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Over 100 single women have signed up to adopt children at the SWO over the past two years.
Over 100 single women have signed up to adopt children at the SWO over the past two years.

Paid Leave for Working Women Who Adopt Kids

Women who adopt children under the age of three will be entitled to 84 days of leave in both state and private organizations

Paid Leave for Working Women Who Adopt Kids

Working women who adopt children under the age of three are now entitled to 84 days of paid leave, the Ministry of Labor, Cooperatives and Social Welfare said in a new directive.
“Women who adopt children under the age of three will be entitled to 84 days of leave in both state and private organizations,” said Abdolrahim Tajeddin, director of the ministry’s rehabilitation and empowerment department.
The leave, also called the ‘caring period,’ is needed for a woman to bond with her adopted child, he said, the semi-official news agency ISNA reported.
“The pertinent directive has been issued and communicated by the ministry and has come into force as of February 19,” Tajeddin added.
The directive also applies to surrogate mothers. Annually, around 2,000 babies are born through surrogacy in Tehran alone. Surrogacy, also known as gestational care, is an option for infertile couples in the country who want a child with genetic ties, and have not had success with other “first-line” assisted reproductive technology (ART) treatments.
Responding to a query on the number of women who would benefit from the order, Tajeddin said, “There are no official figures.” However, he added, that out of the 24,500 children in 600 welfare centers across the country under the support of the State Welfare Organization, about 14,000 have been adopted this year mostly by families, with the majority of adoptions in Tehran Province.
Under the amendment to Article 21 of the law to protect and support orphaned children and adolescents or those with negligent parents, ratified in 2015, women who adopted were not eligible for the same benefits as working mothers such as maternity leave after delivery. But now, they are covered under the ministry’s new directive and entitled to the paid leave specified.
The rate of child adoption in the country has seen a 35% increase over the past two years since the new law on adoption was approved in 2015 to facilitate the growth and development of abandoned children or orphans in a family environment.
Revision in the adoption law and new regulations such as temporary guardianship and the possibility for single women and Iranians living abroad to adopt, has led to the rise in the number of children finding new families.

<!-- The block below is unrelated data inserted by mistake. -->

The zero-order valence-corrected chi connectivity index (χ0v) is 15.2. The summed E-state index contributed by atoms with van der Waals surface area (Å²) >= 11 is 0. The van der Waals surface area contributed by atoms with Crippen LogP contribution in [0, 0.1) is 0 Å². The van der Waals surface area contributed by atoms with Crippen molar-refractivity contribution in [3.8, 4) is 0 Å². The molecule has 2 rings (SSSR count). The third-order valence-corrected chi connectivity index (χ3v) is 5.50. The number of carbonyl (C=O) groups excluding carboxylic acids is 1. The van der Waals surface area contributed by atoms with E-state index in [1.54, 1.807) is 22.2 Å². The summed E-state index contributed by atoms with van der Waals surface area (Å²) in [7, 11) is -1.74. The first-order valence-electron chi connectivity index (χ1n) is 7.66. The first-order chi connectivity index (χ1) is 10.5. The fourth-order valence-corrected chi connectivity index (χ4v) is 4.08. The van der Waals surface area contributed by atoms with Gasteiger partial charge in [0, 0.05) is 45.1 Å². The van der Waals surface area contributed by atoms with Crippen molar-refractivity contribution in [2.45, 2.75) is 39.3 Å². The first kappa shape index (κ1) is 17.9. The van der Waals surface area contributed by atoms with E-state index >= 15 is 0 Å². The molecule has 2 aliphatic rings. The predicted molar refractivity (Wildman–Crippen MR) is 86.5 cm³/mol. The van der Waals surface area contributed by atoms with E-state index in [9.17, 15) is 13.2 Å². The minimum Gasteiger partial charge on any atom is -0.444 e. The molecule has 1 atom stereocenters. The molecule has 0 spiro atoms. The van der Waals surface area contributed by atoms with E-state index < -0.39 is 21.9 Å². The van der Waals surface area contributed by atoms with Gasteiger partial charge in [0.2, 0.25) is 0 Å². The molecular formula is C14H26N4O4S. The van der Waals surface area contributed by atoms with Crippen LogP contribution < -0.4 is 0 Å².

Under the revised enactment, every couple, even those who already have a child or children, and qualified single women over the age of 30 can apply for adoption. But single women are encouraged to adopt children older than 6-7 years, and remain at the end of the queue when it comes to priorities for adoption of kids under two years. Over 100 single women have signed up to adopt children at the SWO over the past two years.
The new regulations have also increased the adoption age from 12 to 16.
Growing up in a proper family atmosphere helps build a child’s character to become stronger and more resilient in adulthood. Therefore, the new adoption policies have been focused on facilitating the procedures of granting guardianship.
Population studies show that the large number of late marriages which may affect a couple’s fertility, as well as the growing number of single women in Iran, likely increase the number of applicants for child adoption.
  Nine Months Maternity Leave
Meanwhile, the law enshrining nine months of paid leave for working mothers has been passed but there are no funds to pay its estimated 3.2 trillion rials ($985 million) bill, reports say quoting the Social Security Organization officials.
In February 2013, parliament approved a new family planning bill, which while eliminating a number of birth control programs to boost the declining population growth rate, increased paid maternity leave for working women from six to nine months.
Around 160,000 working women are eligible under the law, as per official figures, but only the health and education ministries have implemented it so far. The lack of funding has reportedly delayed its implementation in other organizations.

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